Setting the Scene: How to Bring Your Settings to Life

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November 12, 2023

Have you ever read a story with a setting so rich, it felt almost as if the setting was a character itself?

Some authors seem to have an innate talent for creating vivid settings. The streets feel alive, the woods seem to sing with wildlife and native flora and fauna. In fantasy settings, the readers find themselves immersed in the magical world, wholly able to believe in the strange physics of the new world. 

But some of us need a little more help. When I wrote my first novel, I sent it to a trusted friend to read. She said, “I love your characters, but I feel they could have been set down anywhere and the story would be exactly the same.”

She was right.

I did have characters living in a specific city, but there was no reason for it. I didn’t mention the sights, sounds, smells, and sensations of the city. I didn’t write about the unique texture that makes up that location. I simply placed my character there for lack of anywhere else to put them.

Creating a vivid setting is imperative to engage readers, but how do you do that if it doesn’t seem to come naturally?

Here are some tips to help you write great settings:

  1. Be intentional.
    Why are you setting your story in this specific place? I read a story last year that was set in a large city in the late 80s, but very little was written about either the timeframe or the specific details of that city. It left me wondering why the author even bothered to choose such a lush setting and interesting time if they weren’t going to immerse the reader in both.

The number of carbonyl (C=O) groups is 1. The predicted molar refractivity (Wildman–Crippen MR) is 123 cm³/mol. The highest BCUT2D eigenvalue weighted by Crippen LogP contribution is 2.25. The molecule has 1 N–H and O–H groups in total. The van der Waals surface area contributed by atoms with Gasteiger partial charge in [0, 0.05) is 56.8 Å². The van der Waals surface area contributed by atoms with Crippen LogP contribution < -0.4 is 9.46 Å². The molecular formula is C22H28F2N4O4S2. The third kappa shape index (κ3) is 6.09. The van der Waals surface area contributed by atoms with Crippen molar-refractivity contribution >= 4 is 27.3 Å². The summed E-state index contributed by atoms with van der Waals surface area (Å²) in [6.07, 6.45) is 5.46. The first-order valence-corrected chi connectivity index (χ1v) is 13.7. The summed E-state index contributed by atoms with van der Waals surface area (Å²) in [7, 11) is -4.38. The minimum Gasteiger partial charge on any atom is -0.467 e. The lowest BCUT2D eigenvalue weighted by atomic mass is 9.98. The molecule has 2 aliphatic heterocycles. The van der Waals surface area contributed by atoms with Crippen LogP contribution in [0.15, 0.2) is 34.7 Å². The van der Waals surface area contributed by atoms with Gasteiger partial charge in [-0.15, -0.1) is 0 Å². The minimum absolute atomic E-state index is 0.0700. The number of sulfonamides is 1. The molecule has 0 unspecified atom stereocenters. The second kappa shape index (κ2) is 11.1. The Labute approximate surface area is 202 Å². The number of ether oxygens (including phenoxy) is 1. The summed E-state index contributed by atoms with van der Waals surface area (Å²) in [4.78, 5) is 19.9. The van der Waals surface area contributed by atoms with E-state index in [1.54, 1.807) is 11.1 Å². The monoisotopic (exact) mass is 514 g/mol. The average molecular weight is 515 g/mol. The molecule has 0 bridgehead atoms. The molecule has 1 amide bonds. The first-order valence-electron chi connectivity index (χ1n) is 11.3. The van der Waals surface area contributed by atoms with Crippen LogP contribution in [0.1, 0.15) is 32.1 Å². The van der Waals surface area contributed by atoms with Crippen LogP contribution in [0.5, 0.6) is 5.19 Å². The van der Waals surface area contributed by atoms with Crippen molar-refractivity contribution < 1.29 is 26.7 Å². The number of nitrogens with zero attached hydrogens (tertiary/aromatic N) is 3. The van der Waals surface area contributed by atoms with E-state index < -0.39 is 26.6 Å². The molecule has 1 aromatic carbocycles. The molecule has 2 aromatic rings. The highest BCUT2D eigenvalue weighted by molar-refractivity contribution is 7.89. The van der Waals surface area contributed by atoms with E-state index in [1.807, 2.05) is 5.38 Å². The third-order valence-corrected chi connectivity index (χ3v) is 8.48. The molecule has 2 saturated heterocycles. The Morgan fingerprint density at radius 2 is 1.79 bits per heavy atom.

2. Sensory details.
    What major industries are part of your location? That will contribute to the smell. Does it take place in or near a forested area, waterways or the desert? What sounds do your main characters hear at night? In the morning? Think about whether they’re likely to hear a cacophony of car horns and truck motors or the clomp of deer hooves bounding in a field. How do these surroundings affect the way they think or behave?
  3. Unique details.
    Every location has its own personality. What kind of restaurants, people, or weather might we find there? What are specific mannerisms or sayings people might have? In other words, what makes this setting different from every other setting? That’s what will draw your reader into your world.
  4. Do your research.
    If your setting is in a place that doesn’t get a lot of rain, don’t count on having rainy days as part of your plot. If you set your story in London, make sure you can write about London and not Boston or Singapore. Use a map app, read personal blogs. YouTube is a great resource for travel videos that can help flesh out aspects of your location.

As with anything else, creating a rich setting is all about author intention. How do you want your characters to feel about where they live, and how does that specific location affect the events of the story?

Making intentional decisions about your setting and using vivid details to bring it to life will give readers more than just a story about people—it will give them a new world populated with people they want to know. Let your setting breathe and draw your readers into your worlds, both real and imagined.

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